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Proceedings Paper

Detection of lung cancer by ratio fluorometry with and without Photofrin II
Author(s): Stephen Lam; Jaclyn Hung; Branko Palcic
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Paper Abstract

Fluorescence bronchoscopy with a ratio fluorometer probe was used to examine patients with known or suspected bronchogenic carcinoma to determine if early lung cancer can be detected with low dose Photofrin II without skin photosensitivity. Seventeen patients were examined 24 hours after injection of 0.25 mg/kg Photofrin II. Using a red-green (R/G) ratio of greater than 1.5 times the mean value of normal areas as being potentially significant, both carcinoma in situ and invasive cancers were accurately localized (sensitivity 100%, specificity 61%). The majority of the false positive fluorescence (80%) came from the lesions with dysplasia. The elevated R/G ratios from the cancerous and pre-cancerous lesions were found to be due to a significantly lower green autofluorescence. No skin photosensitivity was observed on all seventeen patients. Ratio fluorometry was also carried out in thirty-one patients with known or suspected lung cancer without Photofrin II. A similar diagnostic accuracy was found (sensitivity 90%, specificity 86%). Our results suggest that early lung cancer may be detectable by ratio fluorometry by exploiting autofluorescence differences between tumor and normal tissues.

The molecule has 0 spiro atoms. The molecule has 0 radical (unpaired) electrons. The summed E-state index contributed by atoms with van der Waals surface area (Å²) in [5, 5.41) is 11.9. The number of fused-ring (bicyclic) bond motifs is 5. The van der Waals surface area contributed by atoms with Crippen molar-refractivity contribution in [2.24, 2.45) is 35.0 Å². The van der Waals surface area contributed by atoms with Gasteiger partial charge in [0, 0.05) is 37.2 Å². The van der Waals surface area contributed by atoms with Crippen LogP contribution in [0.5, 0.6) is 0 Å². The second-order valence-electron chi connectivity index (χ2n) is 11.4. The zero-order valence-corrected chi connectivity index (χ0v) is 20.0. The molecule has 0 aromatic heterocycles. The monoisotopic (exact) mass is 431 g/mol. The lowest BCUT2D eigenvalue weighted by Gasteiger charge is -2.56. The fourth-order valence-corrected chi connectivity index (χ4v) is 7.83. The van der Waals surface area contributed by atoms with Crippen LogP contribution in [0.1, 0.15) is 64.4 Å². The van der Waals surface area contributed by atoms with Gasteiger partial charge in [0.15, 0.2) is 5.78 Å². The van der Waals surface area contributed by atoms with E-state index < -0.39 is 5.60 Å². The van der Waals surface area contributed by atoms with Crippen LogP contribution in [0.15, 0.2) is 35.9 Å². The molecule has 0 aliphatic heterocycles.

Paper Details

Date Published: 1 July 1990
PDF: 8 pages
Proc. SPIE 1201, Optical Fibers in Medicine V, (1 July 1990); doi: 10.1117/12.17585
Show Author Affiliations
Stephen Lam, British Columbia Cancer Research Ctr. (Canada)
Jaclyn Hung, British Columbia Cancer Research Ctr. (Canada)
Branko Palcic, British Columbia Cancer Research Ctr. (Canada)


Published in SPIE Proceedings Vol. 1201:
Optical Fibers in Medicine V
Abraham Katzir, Editor(s)

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